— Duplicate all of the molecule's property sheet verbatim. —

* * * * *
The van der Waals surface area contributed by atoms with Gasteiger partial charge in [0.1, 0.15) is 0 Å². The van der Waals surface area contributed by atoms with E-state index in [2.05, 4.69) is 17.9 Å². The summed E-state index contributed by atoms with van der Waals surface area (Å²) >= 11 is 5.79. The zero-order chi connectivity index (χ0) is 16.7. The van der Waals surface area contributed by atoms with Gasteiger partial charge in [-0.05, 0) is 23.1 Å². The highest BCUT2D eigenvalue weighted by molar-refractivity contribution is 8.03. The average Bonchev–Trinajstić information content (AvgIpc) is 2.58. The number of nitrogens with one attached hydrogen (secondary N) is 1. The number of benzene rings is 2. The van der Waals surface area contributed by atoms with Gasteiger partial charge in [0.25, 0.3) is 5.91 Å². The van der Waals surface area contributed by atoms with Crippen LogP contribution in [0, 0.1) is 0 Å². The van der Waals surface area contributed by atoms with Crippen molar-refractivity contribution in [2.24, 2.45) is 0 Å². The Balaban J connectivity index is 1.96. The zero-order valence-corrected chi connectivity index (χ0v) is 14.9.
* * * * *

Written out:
The van der Waals surface area contributed by atoms with Gasteiger partial charge in [0.1, 0.15) is 0 Å². The van der Waals surface area contributed by atoms with E-state index in [2.05, 4.69) is 17.9 Å². The summed E-state index contributed by atoms with van der Waals surface area (Å²) >= 11 is 5.79. The zero-order chi connectivity index (χ0) is 16.7. The van der Waals surface area contributed by atoms with Gasteiger partial charge in [-0.05, 0) is 23.1 Å². The highest BCUT2D eigenvalue weighted by molar-refractivity contribution is 8.03. The average Bonchev–Trinajstić information content (AvgIpc) is 2.58. The number of nitrogens with one attached hydrogen (secondary N) is 1. The number of benzene rings is 2. The van der Waals surface area contributed by atoms with Gasteiger partial charge in [0.25, 0.3) is 5.91 Å². The van der Waals surface area contributed by atoms with Crippen LogP contribution in [0, 0.1) is 0 Å². The van der Waals surface area contributed by atoms with Crippen molar-refractivity contribution in [2.24, 2.45) is 0 Å². The Balaban J connectivity index is 1.96. The zero-order valence-corrected chi connectivity index (χ0v) is 14.9.